THE Championship has rarely been more averse to drawn games and Leeds United are no exception to the rule but when the club’s grim run was at its height, Thomas Christiansen reminded his players that a point here and there was better than none.
Leeds banked one at Elland Road last night, against an Aston Villa side who no longer roll over as they did in their first season in the league, but the value of it was tinged by the realisation that United allowed a better result to slip.
There were comparisons with October’s defeat to Derby County as Leeds blew themselves out and let Villa steam into a game which was running away from them at half-time. By the closing minutes, Christiansen was more keen than Steve Bruce to hear the final whistle. Neither coach could argue with the result.
It had not been that way 45 minutes earlier, with Leeds threatening to treat Elland Road to a rare Villa demise.
United salvaged their confidence and equilibrium by beating Middlesbrough and Barnsley last week, no longer a charity case spilling points in every direction, but a win over Villa would have been different, a result which put United back in the tent.
Christiansen needed a result of any sort a fortnight ago, something to drag Leeds out of torrid form, but what he needed beyond that was a result against an improving Villa: a club with everything going for them.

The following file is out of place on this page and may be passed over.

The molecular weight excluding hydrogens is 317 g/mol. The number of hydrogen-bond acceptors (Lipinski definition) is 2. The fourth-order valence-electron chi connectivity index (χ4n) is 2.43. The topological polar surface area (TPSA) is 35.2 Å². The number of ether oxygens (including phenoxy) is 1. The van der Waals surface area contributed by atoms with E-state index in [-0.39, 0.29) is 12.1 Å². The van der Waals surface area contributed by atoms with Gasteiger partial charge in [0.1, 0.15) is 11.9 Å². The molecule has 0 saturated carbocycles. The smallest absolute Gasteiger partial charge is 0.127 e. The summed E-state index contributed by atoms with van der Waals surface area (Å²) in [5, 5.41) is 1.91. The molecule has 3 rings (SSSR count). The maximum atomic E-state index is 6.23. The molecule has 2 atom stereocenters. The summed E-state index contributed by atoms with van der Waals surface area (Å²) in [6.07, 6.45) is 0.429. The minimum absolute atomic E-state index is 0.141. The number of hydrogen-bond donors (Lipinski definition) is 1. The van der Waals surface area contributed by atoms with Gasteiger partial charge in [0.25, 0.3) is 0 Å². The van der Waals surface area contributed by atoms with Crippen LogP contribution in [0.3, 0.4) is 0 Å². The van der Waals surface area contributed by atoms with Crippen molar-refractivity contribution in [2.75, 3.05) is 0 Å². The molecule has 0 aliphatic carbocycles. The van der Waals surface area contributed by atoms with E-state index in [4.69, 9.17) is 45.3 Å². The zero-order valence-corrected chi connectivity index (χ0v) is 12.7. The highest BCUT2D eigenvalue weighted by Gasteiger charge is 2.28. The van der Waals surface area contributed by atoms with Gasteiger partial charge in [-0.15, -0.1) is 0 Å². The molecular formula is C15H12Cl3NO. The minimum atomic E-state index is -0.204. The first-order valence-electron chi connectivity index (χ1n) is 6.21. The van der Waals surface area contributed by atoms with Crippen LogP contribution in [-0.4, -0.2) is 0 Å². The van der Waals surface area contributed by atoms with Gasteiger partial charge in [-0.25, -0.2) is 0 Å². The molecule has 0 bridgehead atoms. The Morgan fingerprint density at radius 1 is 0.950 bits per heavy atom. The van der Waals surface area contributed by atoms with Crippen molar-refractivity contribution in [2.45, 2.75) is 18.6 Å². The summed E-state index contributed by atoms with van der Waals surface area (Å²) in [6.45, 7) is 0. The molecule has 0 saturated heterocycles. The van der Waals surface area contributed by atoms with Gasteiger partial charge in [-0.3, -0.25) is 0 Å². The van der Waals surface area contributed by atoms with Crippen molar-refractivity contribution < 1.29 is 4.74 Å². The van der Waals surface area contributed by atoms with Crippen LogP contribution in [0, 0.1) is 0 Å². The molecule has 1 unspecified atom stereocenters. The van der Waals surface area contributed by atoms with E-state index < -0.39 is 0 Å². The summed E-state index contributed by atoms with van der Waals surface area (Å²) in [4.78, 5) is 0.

Middlesbrough could be described as such but at no stage this season have they shown the nous which took Villa up to fourth in the Championship last weekend. Villa are locked and loaded, albeit without a handful of key players, but a bullet of a header from Pontus Jansson found them wanting in a first half when Leeds’ intensity was overwhelming. If this Villa team expect to hang around in the top six then that period gave United no reason to doubt their own chances.
Villa, though, had talent in reserve and as Leeds’ intensity dropped rapidly after the hour, Henri Lansbury came off the bench to lash in a low 72nd-minute shot and protect Bruce’s side from a fifth defeat of the season.
Villa were worth it in the end but the beneficiaries of a group of players who gradually let them off the hook. What looked like being a statement from United ended in a creditable but nervous draw.
Villa were worth it in the end but the beneficiaries of a group of players who gradually let them off the hook. What looked like being a statement from United ended in a creditable but nervous draw.Phil Hay
It was enough to take Leeds over the hump of seven defeats in nine matches and their fixtures look favourable now, with five of the next six against clubs in the bottom half of the division.
It is remarkable that United incurred so little damage from a desperate loss of form and remarkable too that eight wins in 11 before last night leave Villa just six points better off.
Villa have as much money as anyone in the Championship but on the basis of a 4-1 rout at Wolves last Wednesday, Leeds know which club possesses the best team.
The familiar frame of John Terry traipsed into the ground with Villa’s players but despite signs that a broken metatarsal is on the mend, he was reduced to the role of a spectator at a stadium he last played in 14 years ago.
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There were injuries all over Bruce’s plate, ruling out Jonathan Kodjia, Scott Hogan and Mile Jedinak. They were missed en masse but Robert Snodgrass’ presence still served to remind Elland Road of the wages Villa are able to finance.